Teleworking – The New Normal?

By Melissa Tooley, P.E., Ph.D. (M), Texas A&M Transportation Institute

When companies across the country recently announced new work-from-home policies in response to COVID-19, the news sent employees and companies alike into a tailspin, creating hardships for many. Workers scrambled to retrieve computers, files and supplies from their workplace and identify a space at home to work; IT departments hustled to assist employees with connectivity and virtual meeting capabilities; and leaders of companies with more traditional cultures wondered if any work would get done at all.  

However, none of these issues applied to my household. My husband and I simply walked downstairs, entered our offices, and got to work.

I have teleworked in my position at the Texas A&M Transportation Institute since 2015 and with a previous employer from 2000-2007. My husband pioneered telework for AT&T in 1991, when he volunteered for an AT&T telework initiative and sent his entire staff to work at home. Although no longer at AT&T, he has worked from home ever since in the telecommunications industry.

The benefits of the home office greatly contribute to our overall quality of life. Our jobs are demanding, and we have our files and computers accessible to us when we need them, which in our case is often outside “normal” work hours. We are able to balance our personal and professional lives much more easily than when we were both working in a company-based office.

During the COVID-19 shelter-in-place orders, working parents have suddenly found themselves juggling work responsibilities with home-schooling and childcare. While we were raising our daughter, we found it easier to manage doctors’ appointments and school or athletic events when we worked from home and could easily return to our home office afterwards. If she got sick, it was less disruptive than if we had to stay home from a company-based office. These benefits would also be realized if one is responsible for the care of other family members.

Pet owners can more easily accommodate vet visits, daily walks, and other pet needs. Household management is facilitated as well, as usually one of us is home to meet individuals for home repair and other services and to receive deliveries. Exercise can be more easily incorporated into the daily routine, and access to fresh food in the kitchen can result in better nutrition and health.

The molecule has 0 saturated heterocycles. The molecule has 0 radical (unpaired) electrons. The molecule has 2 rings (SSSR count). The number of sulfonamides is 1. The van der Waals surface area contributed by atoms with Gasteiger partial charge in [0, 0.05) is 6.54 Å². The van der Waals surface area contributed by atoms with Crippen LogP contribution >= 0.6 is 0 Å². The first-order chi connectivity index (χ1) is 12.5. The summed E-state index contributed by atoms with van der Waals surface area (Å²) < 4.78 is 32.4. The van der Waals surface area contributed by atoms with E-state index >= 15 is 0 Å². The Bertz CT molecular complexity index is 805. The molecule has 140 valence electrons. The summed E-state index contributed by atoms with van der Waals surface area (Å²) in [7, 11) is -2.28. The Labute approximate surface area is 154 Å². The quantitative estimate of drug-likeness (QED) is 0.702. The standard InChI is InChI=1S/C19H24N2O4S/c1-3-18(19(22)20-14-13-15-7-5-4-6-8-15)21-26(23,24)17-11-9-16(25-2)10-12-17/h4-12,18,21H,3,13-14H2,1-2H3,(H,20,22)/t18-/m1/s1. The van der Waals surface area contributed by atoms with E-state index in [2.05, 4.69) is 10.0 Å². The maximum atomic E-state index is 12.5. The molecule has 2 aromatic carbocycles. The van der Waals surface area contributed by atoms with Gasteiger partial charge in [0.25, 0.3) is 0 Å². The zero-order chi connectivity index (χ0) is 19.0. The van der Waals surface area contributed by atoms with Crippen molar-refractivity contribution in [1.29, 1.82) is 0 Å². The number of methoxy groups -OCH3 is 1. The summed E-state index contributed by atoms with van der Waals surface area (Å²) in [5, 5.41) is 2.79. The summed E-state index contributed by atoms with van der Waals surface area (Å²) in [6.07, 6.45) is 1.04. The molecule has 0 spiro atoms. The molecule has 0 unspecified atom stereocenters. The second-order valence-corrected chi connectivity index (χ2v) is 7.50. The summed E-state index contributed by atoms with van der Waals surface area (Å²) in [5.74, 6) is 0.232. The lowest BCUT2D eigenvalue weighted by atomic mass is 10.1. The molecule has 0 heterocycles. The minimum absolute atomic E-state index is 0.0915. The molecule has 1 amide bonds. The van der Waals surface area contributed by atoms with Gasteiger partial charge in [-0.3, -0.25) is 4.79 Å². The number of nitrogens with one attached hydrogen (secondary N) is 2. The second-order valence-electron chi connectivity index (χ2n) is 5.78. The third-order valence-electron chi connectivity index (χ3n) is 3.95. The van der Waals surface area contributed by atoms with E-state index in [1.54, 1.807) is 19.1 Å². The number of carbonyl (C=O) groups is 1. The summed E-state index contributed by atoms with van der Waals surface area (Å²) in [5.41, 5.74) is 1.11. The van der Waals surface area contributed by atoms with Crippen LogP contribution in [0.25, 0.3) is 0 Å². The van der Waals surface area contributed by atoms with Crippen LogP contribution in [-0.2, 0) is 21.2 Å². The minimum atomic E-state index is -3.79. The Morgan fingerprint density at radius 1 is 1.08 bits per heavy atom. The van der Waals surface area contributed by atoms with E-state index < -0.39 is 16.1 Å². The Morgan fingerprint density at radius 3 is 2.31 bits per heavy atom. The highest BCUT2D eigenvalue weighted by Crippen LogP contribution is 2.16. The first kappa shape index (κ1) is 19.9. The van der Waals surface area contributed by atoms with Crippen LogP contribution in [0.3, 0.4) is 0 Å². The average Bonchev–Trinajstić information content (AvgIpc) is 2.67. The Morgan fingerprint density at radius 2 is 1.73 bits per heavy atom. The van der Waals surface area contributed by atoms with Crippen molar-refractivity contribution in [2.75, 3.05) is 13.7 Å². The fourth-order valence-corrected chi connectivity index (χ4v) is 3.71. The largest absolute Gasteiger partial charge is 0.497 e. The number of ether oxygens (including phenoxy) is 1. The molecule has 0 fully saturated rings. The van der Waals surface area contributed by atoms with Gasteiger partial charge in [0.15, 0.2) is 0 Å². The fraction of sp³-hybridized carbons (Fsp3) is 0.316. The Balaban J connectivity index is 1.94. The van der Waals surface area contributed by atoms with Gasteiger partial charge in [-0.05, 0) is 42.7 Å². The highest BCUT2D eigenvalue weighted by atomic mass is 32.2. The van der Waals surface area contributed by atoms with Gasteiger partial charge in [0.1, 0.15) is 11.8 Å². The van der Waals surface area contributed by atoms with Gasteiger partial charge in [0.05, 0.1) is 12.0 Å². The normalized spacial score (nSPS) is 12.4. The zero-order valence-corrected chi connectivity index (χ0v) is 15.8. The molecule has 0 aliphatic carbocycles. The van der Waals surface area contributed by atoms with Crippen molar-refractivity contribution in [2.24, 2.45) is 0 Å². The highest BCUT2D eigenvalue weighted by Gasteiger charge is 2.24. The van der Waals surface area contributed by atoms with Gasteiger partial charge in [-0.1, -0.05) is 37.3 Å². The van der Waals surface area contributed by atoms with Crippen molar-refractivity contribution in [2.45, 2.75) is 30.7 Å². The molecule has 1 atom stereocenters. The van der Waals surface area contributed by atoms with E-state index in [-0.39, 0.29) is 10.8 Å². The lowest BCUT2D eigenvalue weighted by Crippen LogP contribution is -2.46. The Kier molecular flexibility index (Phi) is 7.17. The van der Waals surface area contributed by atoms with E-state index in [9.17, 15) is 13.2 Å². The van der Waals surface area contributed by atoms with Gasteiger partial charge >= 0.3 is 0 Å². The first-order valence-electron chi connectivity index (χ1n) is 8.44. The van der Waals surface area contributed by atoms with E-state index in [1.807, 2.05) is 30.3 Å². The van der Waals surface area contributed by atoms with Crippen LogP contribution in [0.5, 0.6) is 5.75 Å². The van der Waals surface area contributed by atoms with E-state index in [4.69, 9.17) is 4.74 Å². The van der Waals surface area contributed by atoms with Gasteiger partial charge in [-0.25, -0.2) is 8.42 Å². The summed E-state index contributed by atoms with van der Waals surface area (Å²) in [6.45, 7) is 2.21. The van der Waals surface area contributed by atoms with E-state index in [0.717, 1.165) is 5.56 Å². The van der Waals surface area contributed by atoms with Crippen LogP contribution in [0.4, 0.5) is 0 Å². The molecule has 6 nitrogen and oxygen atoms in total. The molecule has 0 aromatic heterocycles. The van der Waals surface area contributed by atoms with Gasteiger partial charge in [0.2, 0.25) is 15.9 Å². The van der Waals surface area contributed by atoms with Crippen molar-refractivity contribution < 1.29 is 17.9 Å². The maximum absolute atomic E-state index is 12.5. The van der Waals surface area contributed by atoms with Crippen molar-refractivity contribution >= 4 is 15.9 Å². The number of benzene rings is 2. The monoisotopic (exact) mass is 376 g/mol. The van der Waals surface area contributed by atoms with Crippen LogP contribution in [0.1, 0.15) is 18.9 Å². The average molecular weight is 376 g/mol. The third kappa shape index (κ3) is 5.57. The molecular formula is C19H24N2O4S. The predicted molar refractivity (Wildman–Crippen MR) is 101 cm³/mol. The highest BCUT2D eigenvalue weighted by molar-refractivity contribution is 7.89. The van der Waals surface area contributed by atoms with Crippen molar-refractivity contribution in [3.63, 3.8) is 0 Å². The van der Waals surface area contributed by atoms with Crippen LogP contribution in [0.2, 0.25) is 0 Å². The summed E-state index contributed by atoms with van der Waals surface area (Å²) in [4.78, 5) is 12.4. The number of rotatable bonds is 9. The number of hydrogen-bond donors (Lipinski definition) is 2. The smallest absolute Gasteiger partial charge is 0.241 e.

There are more tangible financial and time-saving benefits as well. For example, our dry cleaning and transportation costs have reduced. Perhaps most importantly, teleworking saves time that can either be spent with loved ones, meeting work deadlines, or whatever provides the most benefits on a given day. In a traditional office scenario, the time spent getting ready to go to work, commuting, making a lunch or going out for lunch, adds up quickly and can total hours a day. There are also fewer distractions from chatty co-workers and impromptu meetings.

As a transportation professional, I know teleworking on a big scale has other benefits. Roadways are less congested, the air stays a little cleaner, and we waste less fuel when vehicles aren’t creeping along bumper to bumper. Consider also that vehicles staying in driveways and garages don’t get into crashes, so there’s a public health bonus.

Reduced congestion from teleworking benefits those who can’t telework as well. Commuters can expect shorter travel times; shippers of medical supplies, groceries and other goods enjoy a more unobstructed delivery path; and first responders can handle emergencies more quickly and efficiently.

Granted, there are inherent challenges to teleworking. Teleworkers need to be self-motivated, responsible and focused. Technology must be readily available for videoconferencing, with access to online resources. Designated spaces for offices are imperative, and separate home offices furnished with office furniture for each remote employee work best. Creative approaches to modify spare rooms or other areas can also create functional workspaces. To avoid feelings of isolation, a plan should be in place to connect with co-workers on a regular basis. This can be accomplished with regular video calls with team members.

Because teleworkers are home all day, utility bills are higher and more resources like that precious toilet paper, groceries and computer bandwidth may be needed. However, some of these costs are offset by the tax exemption that can be claimed for a home office.

Not all workers have the same work styles, but differences can be accommodated. My husband and I are “blenders,” meaning that we routinely blend our personal and professional lives. For us, having our offices at home greatly facilitates our lifestyle. But others are “separators” who like to draw a distinct line between work and home life. Separators may have misgivings about working at home, but these may be addressed by having a home office with a door that can be closed at the end of the day and an established work schedule.

We may find at the end of this national experiment in teleworking that brick and mortar facilities are not as essential as we once thought they were. For industries that can accommodate teleworking, this may result in a paradigm shift—a new normal, which has the potential to improve the quality of life for many American workers and their families, while also enhancing productivity. It certainly has for us.                                              

Melissa Tooley, P.E., Ph.D. (M), is a senior research engineer and director of External Initiatives at the Texas A&M Transportation Institute in College Station, TX, USA. She is a longtime ITE member and volunteer, and works in her home office in Little Rock, AR, USA.